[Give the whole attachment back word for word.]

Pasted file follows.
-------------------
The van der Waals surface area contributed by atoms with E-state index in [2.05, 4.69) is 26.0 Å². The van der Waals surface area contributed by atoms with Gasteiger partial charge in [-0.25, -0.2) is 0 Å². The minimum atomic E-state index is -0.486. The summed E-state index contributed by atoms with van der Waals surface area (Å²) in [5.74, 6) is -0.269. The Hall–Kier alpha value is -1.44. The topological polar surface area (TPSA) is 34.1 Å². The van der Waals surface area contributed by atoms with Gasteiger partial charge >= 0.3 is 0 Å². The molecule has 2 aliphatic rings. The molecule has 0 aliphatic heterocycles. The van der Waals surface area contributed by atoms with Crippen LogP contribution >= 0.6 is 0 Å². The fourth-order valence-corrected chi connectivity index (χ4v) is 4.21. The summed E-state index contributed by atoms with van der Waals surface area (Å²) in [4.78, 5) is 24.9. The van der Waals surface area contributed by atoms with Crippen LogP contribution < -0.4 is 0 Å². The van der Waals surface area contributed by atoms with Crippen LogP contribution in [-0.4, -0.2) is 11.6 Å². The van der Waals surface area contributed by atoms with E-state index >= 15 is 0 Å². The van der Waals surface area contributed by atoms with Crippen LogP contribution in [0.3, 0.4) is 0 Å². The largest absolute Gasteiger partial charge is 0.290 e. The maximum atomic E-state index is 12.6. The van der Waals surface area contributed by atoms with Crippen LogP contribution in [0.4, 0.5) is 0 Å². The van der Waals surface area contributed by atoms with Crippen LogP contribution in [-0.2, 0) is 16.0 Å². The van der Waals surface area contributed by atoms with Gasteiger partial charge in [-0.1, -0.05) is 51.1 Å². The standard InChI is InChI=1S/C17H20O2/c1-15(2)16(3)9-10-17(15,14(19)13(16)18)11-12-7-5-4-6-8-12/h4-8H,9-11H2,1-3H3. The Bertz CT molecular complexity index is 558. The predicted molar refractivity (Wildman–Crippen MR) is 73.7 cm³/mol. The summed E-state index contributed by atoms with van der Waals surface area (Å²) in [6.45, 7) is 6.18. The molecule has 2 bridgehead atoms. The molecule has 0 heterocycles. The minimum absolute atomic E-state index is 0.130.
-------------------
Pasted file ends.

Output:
The van der Waals surface area contributed by atoms with E-state index in [2.05, 4.69) is 26.0 Å². The van der Waals surface area contributed by atoms with Gasteiger partial charge in [-0.25, -0.2) is 0 Å². The minimum atomic E-state index is -0.486. The summed E-state index contributed by atoms with van der Waals surface area (Å²) in [5.74, 6) is -0.269. The Hall–Kier alpha value is -1.44. The topological polar surface area (TPSA) is 34.1 Å². The van der Waals surface area contributed by atoms with Gasteiger partial charge >= 0.3 is 0 Å². The molecule has 2 aliphatic rings. The molecule has 0 aliphatic heterocycles. The van der Waals surface area contributed by atoms with Crippen LogP contribution >= 0.6 is 0 Å². The fourth-order valence-corrected chi connectivity index (χ4v) is 4.21. The summed E-state index contributed by atoms with van der Waals surface area (Å²) in [4.78, 5) is 24.9. The van der Waals surface area contributed by atoms with Crippen LogP contribution < -0.4 is 0 Å². The van der Waals surface area contributed by atoms with Crippen LogP contribution in [-0.4, -0.2) is 11.6 Å². The van der Waals surface area contributed by atoms with E-state index >= 15 is 0 Å². The van der Waals surface area contributed by atoms with Crippen LogP contribution in [0.3, 0.4) is 0 Å². The largest absolute Gasteiger partial charge is 0.290 e. The maximum atomic E-state index is 12.6. The van der Waals surface area contributed by atoms with Crippen LogP contribution in [0.4, 0.5) is 0 Å². The van der Waals surface area contributed by atoms with Crippen LogP contribution in [-0.2, 0) is 16.0 Å². The van der Waals surface area contributed by atoms with Gasteiger partial charge in [-0.1, -0.05) is 51.1 Å². The standard InChI is InChI=1S/C17H20O2/c1-15(2)16(3)9-10-17(15,14(19)13(16)18)11-12-7-5-4-6-8-12/h4-8H,9-11H2,1-3H3. The Bertz CT molecular complexity index is 558. The predicted molar refractivity (Wildman–Crippen MR) is 73.7 cm³/mol. The summed E-state index contributed by atoms with van der Waals surface area (Å²) in [6.45, 7) is 6.18. The molecule has 2 bridgehead atoms. The molecule has 0 heterocycles. The minimum absolute atomic E-state index is 0.130.